The four of them arrived yesterday and stayed up late drinking and talking. I lay on my bed and listened from my room above the inn’s kitchen. I couldn’t make out what they said, only an unbroken stream of conversation spiked with laughter. Sometime later a shout woke me. Chair legs scraped against the floor. Warren’s baritone rose above the others followed by a chuckle. He didn’t like to fight when he wasn’t on the clock.
I’ve worked at exclusive stables before, but none like this. I can’t remember exactly how I found the place. There’s no address, just a road that narrowed to a slender trail through a copse of young oak trees. The boss said he’d never had anyone who really understood the horses. But I’ve always had a way with them; it runs in my family.
It was early when Victoria came out. I was moving bags of feed in the cool before dawn. She looked sensible and dangerous in suede-lined jodhpurs and tall boots. Stunning. I left the bags and went to Conquest’s box; a white stallion, regal and hot-blooded like her. He didn’t tolerate mishandling or mistakes, and Victoria never made any. Some say she’s sick, carries some contagion. I don’t believe it because that’s not what’s written in the Book.
When Conquest saw me carrying his tack, he began to blow and stomp. I started talking as I settled the saddle, telling him how they were going to have a great ride. I slipped the bit into his mouth and led him to the courtyard where Victoria waited. She swung into the saddle in one graceful motion, turned him and cantered through the trees that hid the suburban sprawl beyond.
I had just finished setting bales in the pasture when Warren strode across the courtyard still a little drunk. He stopped at the shaded pad where I wash the horses, splashed water on his face and took a long drink from the hose. He wore his Kevlar vest and had his service pistol clipped in its holster.
At Admiral’s box, I grabbed a handful of oats for the big blood bay stallion and stroked his neck while he buried his nose in my hand, crushing the grain behind warm, sweet breath. Since Warren liked to saddle up his own horse, I fetched Admiral’s tack, opened his box and let him follow me to the wash pad. I heard Warren gallop him out as I was raking the bedding in the two empty boxes. I hoped that would be the end of it for today.
When Fanny came out at lunchtime in her jeans and cowboy boots, my heart sank. Still a teenager, she always slept into the afternoon. She came to where I sat in the white plastic chairs convened under the ancient, twisted apple tree, slouched in an empty seat and waved off the tortilla I offered. She was too skinny, even for a kid, so I dug around my lunch bag for an apple.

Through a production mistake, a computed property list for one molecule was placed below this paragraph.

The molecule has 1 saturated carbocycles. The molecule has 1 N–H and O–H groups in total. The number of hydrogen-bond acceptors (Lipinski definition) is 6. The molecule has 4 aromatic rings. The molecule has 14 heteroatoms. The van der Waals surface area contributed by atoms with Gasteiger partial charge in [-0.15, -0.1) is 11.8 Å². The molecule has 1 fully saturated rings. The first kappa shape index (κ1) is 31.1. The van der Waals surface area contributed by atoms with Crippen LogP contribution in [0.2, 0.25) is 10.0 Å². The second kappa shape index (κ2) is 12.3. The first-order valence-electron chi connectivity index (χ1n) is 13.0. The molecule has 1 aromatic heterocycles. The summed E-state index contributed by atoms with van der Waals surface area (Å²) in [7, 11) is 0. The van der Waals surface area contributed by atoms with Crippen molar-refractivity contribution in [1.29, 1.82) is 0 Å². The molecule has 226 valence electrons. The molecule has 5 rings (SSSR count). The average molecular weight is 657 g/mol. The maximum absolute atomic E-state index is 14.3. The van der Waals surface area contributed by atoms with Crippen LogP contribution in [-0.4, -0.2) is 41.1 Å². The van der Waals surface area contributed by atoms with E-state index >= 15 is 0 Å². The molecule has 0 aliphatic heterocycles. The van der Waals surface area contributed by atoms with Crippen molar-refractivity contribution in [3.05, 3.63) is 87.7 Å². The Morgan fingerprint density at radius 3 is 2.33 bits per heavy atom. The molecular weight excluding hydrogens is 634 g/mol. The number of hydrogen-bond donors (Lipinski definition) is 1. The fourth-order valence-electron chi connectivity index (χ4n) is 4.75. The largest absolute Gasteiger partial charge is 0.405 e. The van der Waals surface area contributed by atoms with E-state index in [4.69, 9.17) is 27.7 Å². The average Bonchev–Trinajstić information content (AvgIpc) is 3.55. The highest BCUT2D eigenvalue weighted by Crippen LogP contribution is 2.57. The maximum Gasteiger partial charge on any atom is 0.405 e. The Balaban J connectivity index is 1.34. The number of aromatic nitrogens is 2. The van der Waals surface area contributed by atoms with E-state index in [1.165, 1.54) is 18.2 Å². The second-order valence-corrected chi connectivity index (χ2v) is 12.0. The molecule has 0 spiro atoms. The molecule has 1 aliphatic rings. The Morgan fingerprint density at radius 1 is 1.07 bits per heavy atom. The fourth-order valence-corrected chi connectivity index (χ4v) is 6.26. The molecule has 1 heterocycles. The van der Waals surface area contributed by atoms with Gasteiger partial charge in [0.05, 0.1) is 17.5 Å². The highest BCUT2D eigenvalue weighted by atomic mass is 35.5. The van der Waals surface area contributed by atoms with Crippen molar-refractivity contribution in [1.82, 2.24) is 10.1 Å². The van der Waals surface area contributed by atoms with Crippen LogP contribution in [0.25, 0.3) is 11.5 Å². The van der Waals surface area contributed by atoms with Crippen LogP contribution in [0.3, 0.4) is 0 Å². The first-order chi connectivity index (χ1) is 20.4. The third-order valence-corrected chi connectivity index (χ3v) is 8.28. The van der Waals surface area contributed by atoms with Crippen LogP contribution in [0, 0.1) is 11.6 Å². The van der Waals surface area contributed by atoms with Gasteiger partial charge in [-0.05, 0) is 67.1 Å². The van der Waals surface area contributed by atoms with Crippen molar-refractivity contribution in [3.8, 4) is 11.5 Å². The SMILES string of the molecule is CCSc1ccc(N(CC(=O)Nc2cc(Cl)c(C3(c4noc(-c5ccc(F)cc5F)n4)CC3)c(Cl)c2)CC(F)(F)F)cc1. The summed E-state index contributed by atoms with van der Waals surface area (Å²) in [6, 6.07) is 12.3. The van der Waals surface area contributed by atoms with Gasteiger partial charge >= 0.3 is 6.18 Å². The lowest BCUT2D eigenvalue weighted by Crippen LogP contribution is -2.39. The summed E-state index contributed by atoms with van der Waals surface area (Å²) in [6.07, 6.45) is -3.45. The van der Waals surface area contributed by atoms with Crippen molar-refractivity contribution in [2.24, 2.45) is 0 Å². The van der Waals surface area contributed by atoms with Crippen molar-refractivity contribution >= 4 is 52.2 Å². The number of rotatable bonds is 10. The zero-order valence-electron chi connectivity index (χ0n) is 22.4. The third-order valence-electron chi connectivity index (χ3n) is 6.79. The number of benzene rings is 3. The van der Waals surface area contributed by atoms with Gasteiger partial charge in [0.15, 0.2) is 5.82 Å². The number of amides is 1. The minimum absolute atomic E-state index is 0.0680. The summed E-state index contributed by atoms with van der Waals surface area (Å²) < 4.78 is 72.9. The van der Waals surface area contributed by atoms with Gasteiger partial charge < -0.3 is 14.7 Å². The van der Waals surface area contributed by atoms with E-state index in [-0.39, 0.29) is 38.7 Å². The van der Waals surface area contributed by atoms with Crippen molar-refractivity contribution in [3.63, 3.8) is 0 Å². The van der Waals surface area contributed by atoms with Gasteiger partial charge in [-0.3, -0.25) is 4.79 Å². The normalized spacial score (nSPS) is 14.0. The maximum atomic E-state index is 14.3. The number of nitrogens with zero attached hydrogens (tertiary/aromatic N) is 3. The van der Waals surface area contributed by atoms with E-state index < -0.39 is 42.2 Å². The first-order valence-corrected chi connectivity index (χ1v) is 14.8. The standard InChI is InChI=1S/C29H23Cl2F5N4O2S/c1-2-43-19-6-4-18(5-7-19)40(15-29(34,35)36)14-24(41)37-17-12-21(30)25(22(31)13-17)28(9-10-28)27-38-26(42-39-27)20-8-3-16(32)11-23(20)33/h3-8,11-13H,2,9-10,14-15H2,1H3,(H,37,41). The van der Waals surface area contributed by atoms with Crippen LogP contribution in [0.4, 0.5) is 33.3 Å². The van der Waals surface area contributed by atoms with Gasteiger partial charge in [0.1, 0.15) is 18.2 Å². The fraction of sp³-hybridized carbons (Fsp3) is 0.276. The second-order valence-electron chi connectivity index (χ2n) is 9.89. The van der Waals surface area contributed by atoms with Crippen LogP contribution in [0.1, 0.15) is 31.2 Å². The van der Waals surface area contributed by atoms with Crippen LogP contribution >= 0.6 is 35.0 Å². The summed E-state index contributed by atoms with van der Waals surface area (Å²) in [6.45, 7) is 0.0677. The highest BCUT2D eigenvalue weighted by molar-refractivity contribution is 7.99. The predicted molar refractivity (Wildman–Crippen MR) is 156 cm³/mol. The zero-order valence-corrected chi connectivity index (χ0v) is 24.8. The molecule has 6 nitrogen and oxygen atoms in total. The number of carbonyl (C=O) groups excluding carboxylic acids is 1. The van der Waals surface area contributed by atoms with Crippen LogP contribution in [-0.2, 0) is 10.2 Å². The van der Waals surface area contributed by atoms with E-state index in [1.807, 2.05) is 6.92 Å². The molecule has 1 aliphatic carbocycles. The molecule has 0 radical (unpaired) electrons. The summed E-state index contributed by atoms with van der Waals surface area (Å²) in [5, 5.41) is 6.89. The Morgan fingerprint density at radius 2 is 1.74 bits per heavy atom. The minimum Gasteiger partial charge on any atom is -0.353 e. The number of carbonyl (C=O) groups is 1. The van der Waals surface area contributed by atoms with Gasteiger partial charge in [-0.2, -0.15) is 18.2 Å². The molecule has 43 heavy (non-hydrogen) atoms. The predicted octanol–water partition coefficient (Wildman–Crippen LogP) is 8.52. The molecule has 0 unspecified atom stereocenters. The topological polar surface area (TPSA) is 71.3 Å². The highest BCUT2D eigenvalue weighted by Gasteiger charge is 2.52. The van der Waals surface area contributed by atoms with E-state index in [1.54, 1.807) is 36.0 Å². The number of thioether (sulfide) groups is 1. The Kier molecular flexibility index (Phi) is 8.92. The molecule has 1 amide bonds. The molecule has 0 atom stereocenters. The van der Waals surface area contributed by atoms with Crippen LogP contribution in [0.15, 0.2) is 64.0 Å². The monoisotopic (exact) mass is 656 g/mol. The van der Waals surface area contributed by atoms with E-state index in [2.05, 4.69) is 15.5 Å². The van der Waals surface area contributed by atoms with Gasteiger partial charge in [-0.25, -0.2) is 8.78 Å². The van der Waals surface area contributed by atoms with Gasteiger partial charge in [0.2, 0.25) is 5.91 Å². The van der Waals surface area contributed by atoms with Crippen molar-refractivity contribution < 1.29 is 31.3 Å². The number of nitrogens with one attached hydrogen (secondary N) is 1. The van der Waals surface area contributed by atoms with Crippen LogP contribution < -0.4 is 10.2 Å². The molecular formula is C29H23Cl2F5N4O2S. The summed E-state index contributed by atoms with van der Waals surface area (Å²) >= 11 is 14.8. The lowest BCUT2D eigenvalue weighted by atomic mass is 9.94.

“Go on,” I urged.
She took the fruit sullenly and checked the calorie counter app on her phone. I left to get her horse. I’d never known a girl to own a Belgian. Limos was a plow horse bred to labor in the field, not carry an anorexic teenager.
The black mare regarded me with unfathomable brown eyes, nickered and bobbed her stout head as I saddled her. In the courtyard, Fanny was already standing on a chair. She fed the apple to Limos, climbed on and said, “Later.”
I watched her thin back sway with the mare’s staid pace as they ambled through the trees. Acrid smoke now scented the air. A muted thud reverberated through the soles of my boots, then another. They multiplied, some near some distant.
No one knows the day, I thought.
I stood there watching massive columns of smoke paint the ashen sky a darker shade. When the boss stepped up next to me, I jumped.
“Sorry to startle you,” he said with a warm smile. He wore his black shirt with mother-of-pearl buttons, his gray hair kept neat with pomade. I’d asked him once if he thought of it as the last day or the first day. He said, as far as he was concerned, it was just another day.
He refused to name his palomino mare, her coat yellow as sunlit straw. She could be finicky despite the fact he exercised her daily. Today, she didn’t want to leave her box. I didn’t want her to go either. I pulled her halter on with shaking hands. I called her chica and coaxed her into the aisle where she let me saddle her. I found a linty carrot in my pocket and we lingered while she ate it, her head against my chest. Then I walked her out to where Death waited in the courtyard.
“Thank you, Juan,” he said but made no move to mount. “They’ve all left?”
“Yes, boss,” I whispered, my mouth suddenly dry. I swallowed and said, “I have people.” I’m just a man and I’d never asked him for anything ever. “My brother in Louisville, and my abuela, she lives with his family.”
He nodded and I bent to offer him a leg up. Once mounted, he looked around the courtyard, the inn and the empty boxes. The afternoon heat was thick with dust and the rich aroma of manure and animal sweat. The mare shook out her mane.
“This place is yours if you want it,” he said. Then he turned the mare toward the path through the trees and kicked her into a trot.
I stood there under a sky now dark as night until the sound of her hooves disappeared into the buzz of cicadas and the growing roar beyond. I went to each of their boxes, refilling their nets with hay and topping off their water even though I knew I wouldn’t see those four horses again, not in this world.
An ex-librarian and ex-cocktail waitress, Rebecca Schwarz has always been a writer. By day she is a mild-mannered Editorial Assistant for a scientific journal, by night she writes science fiction and fantasy stories.
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